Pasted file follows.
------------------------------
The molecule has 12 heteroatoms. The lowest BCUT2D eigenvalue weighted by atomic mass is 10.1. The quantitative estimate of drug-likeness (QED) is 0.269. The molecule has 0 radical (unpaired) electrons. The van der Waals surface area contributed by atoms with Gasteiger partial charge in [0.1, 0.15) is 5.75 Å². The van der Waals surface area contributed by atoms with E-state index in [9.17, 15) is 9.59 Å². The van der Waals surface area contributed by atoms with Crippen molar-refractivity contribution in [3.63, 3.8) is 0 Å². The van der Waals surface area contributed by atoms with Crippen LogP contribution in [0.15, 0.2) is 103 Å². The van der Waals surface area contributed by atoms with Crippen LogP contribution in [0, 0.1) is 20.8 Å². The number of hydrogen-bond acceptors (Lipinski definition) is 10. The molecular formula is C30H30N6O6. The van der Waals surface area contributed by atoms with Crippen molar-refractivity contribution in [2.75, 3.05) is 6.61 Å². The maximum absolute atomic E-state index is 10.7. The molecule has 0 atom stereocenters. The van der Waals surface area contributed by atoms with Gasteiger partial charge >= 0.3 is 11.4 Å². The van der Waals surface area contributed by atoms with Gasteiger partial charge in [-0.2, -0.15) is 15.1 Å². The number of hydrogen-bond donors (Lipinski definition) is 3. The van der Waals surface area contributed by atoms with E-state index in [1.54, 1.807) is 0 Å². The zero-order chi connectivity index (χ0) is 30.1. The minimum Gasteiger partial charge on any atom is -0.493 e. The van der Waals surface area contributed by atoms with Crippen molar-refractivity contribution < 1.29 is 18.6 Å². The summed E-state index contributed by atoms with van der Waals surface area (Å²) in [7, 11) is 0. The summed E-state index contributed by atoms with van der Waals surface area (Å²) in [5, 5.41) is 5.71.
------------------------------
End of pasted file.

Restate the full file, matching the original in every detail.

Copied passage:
The molecule has 12 heteroatoms. The lowest BCUT2D eigenvalue weighted by atomic mass is 10.1. The quantitative estimate of drug-likeness (QED) is 0.269. The molecule has 0 radical (unpaired) electrons. The van der Waals surface area contributed by atoms with Gasteiger partial charge in [0.1, 0.15) is 5.75 Å². The van der Waals surface area contributed by atoms with E-state index in [9.17, 15) is 9.59 Å². The van der Waals surface area contributed by atoms with Crippen molar-refractivity contribution in [3.63, 3.8) is 0 Å². The van der Waals surface area contributed by atoms with Crippen LogP contribution in [0.15, 0.2) is 103 Å². The van der Waals surface area contributed by atoms with Crippen LogP contribution in [0, 0.1) is 20.8 Å². The number of hydrogen-bond acceptors (Lipinski definition) is 10. The molecular formula is C30H30N6O6. The van der Waals surface area contributed by atoms with Crippen molar-refractivity contribution in [2.75, 3.05) is 6.61 Å². The maximum absolute atomic E-state index is 10.7. The molecule has 0 atom stereocenters. The van der Waals surface area contributed by atoms with Gasteiger partial charge >= 0.3 is 11.4 Å². The van der Waals surface area contributed by atoms with Gasteiger partial charge in [-0.2, -0.15) is 15.1 Å². The number of hydrogen-bond donors (Lipinski definition) is 3. The van der Waals surface area contributed by atoms with E-state index in [1.54, 1.807) is 0 Å². The zero-order chi connectivity index (χ0) is 30.1. The minimum Gasteiger partial charge on any atom is -0.493 e. The van der Waals surface area contributed by atoms with Crippen molar-refractivity contribution < 1.29 is 18.6 Å². The summed E-state index contributed by atoms with van der Waals surface area (Å²) in [7, 11) is 0. The summed E-state index contributed by atoms with van der Waals surface area (Å²) in [5, 5.41) is 5.71.